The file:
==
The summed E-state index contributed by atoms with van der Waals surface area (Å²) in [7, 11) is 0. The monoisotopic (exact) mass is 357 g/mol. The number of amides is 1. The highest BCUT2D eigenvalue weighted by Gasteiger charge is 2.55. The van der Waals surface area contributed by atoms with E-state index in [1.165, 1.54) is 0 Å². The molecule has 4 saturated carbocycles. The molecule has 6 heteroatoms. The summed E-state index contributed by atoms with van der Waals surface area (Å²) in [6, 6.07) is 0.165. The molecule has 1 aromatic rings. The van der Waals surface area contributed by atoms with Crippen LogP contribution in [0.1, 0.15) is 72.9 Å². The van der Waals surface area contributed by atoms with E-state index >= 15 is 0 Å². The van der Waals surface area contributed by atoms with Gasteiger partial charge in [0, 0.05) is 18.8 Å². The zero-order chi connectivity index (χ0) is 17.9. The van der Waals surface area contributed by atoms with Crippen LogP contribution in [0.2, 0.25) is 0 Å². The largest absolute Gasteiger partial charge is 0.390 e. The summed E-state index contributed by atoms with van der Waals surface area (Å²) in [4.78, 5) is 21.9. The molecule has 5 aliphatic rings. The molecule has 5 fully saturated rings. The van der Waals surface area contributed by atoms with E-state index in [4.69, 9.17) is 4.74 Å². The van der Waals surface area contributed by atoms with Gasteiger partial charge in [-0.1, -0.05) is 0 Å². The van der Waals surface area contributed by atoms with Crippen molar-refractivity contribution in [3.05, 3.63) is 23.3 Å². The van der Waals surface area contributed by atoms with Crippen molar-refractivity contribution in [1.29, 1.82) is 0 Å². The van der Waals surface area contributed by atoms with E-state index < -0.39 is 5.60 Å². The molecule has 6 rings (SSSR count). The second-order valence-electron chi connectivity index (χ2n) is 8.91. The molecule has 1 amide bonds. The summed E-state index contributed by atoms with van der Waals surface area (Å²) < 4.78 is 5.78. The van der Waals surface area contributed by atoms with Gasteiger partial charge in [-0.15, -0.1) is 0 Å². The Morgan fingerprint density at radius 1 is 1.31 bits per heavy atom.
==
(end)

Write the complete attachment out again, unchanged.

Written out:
The summed E-state index contributed by atoms with van der Waals surface area (Å²) in [7, 11) is 0. The monoisotopic (exact) mass is 357 g/mol. The number of amides is 1. The highest BCUT2D eigenvalue weighted by Gasteiger charge is 2.55. The van der Waals surface area contributed by atoms with E-state index in [1.165, 1.54) is 0 Å². The molecule has 4 saturated carbocycles. The molecule has 6 heteroatoms. The summed E-state index contributed by atoms with van der Waals surface area (Å²) in [6, 6.07) is 0.165. The molecule has 1 aromatic rings. The van der Waals surface area contributed by atoms with Crippen LogP contribution in [0.1, 0.15) is 72.9 Å². The van der Waals surface area contributed by atoms with E-state index >= 15 is 0 Å². The van der Waals surface area contributed by atoms with Gasteiger partial charge in [0, 0.05) is 18.8 Å². The zero-order chi connectivity index (χ0) is 17.9. The van der Waals surface area contributed by atoms with Crippen LogP contribution in [0.2, 0.25) is 0 Å². The largest absolute Gasteiger partial charge is 0.390 e. The summed E-state index contributed by atoms with van der Waals surface area (Å²) in [4.78, 5) is 21.9. The molecule has 5 aliphatic rings. The molecule has 5 fully saturated rings. The van der Waals surface area contributed by atoms with E-state index in [4.69, 9.17) is 4.74 Å². The van der Waals surface area contributed by atoms with Gasteiger partial charge in [-0.1, -0.05) is 0 Å². The van der Waals surface area contributed by atoms with Crippen molar-refractivity contribution in [3.05, 3.63) is 23.3 Å². The van der Waals surface area contributed by atoms with Crippen molar-refractivity contribution in [1.29, 1.82) is 0 Å². The van der Waals surface area contributed by atoms with E-state index < -0.39 is 5.60 Å². The molecule has 6 rings (SSSR count). The second-order valence-electron chi connectivity index (χ2n) is 8.91. The molecule has 1 amide bonds. The summed E-state index contributed by atoms with van der Waals surface area (Å²) < 4.78 is 5.78. The van der Waals surface area contributed by atoms with Gasteiger partial charge in [-0.15, -0.1) is 0 Å². The Morgan fingerprint density at radius 1 is 1.31 bits per heavy atom.